In summary, we have shown that CD8α+Ly6G/C+CD11b DCs play a central role in innate immune responses to MCMV infection as major producers of IL-12 and IFN-α/β, both cytokines involved in the activation of antiviral NK and T cell immune responses (36). Moreover, our results suggest a new mechanism for cross-regulation between DC subsets, the production of IFN-α/β by the CD8α+ DCs inhibiting IL-12 expression by the CD11b+ DCs. The biological consequences of these responses are not yet completely understood but they may have multiple effects on promoting the endogenous immune responses most protective against MCMV infections while acting to limit potentially detrimental responses (37). For example, the conditions leading to high production of IL-12 by DCs are linked to decreased production of IFN-α/β and would therefore, trigger strong NK cell IFN-γ secretion but weaker cytotoxic activity. This might be detrimental to the host because NK killing has been shown to contribute to defense against MCMV-induced disease and because excess production of IL-12 can lead to cytokine-mediated disease (36). Likewise, because CD8α+ DCs have been reported to have unique capabilities for cross-priming cytotoxic T lymphocytes (38, 39) and CD11b+ DCs may be more efficient at activating CD4 T cells (39, 40), the responses may act to potentially limit IL-12– and CD4 T lymphocyte-induced immunopathology and to promote the development of strong CD8 T cell responses. Thus, these observations provide new insights into the mechanisms by which IFN-α/β may shape innate and adaptive responses to promote health over disease during certain viral infections.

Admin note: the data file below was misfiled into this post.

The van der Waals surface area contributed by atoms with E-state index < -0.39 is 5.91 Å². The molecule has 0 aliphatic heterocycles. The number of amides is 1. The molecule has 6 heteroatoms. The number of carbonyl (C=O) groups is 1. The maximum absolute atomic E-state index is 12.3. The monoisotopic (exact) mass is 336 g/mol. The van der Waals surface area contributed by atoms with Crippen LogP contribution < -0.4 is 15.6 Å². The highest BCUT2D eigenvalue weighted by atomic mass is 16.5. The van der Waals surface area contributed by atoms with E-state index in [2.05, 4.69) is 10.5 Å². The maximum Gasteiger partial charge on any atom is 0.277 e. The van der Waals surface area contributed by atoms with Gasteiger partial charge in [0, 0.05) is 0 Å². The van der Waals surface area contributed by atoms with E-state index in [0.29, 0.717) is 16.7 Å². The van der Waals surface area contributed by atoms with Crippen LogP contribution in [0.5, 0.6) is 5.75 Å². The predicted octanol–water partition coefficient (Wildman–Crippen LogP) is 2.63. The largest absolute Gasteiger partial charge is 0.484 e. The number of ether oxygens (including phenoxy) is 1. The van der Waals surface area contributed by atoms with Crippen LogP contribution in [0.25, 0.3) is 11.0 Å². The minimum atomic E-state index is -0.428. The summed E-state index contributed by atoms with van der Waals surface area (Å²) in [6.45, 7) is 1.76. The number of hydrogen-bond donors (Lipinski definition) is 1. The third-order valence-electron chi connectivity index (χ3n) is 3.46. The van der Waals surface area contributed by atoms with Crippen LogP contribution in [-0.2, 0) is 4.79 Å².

Acknowledgments

The authors wish to thank Drs. Laurent Brossay and George Yap (Brown University) for reagents and critical reading of the manuscript. We are also grateful to Dr. Julio Aliberti, Aarthi Ashok, and Khuong (Ken) Nguyen for insightful discussions and/or expert assistance. Thanks to Sara Spangenberger and Dr. Paul McMillan for help with the cell sorting experiments.

This work was supported by National Institutes of Health grant CA41268. M. Dalod was supported by the French Association for Research against Cancer, the Philippe Foundation, and the Cancer Research Institute. T. Salazar-Mather was supported by National Institutes of Health grant KO1-CA79076. L. Malmgaard was supported by a fellowship from the faculty of health sciences, Aarhus University, Denmark.

T.P. Salazar-Mather and L. Malmgaard contributed equally to this work.

*

Abbreviations used in this paper: CM, conditioned media; DC, dendritic cell; LCMV, lymphocytic choriomeningitis virus; MCMV, murine cytomegalovirus; PFU, plaque-forming unit; RAG, recombination activation gene; STAg, soluble tachyzoite antigen; STAT, signal transducer and activator of transcription.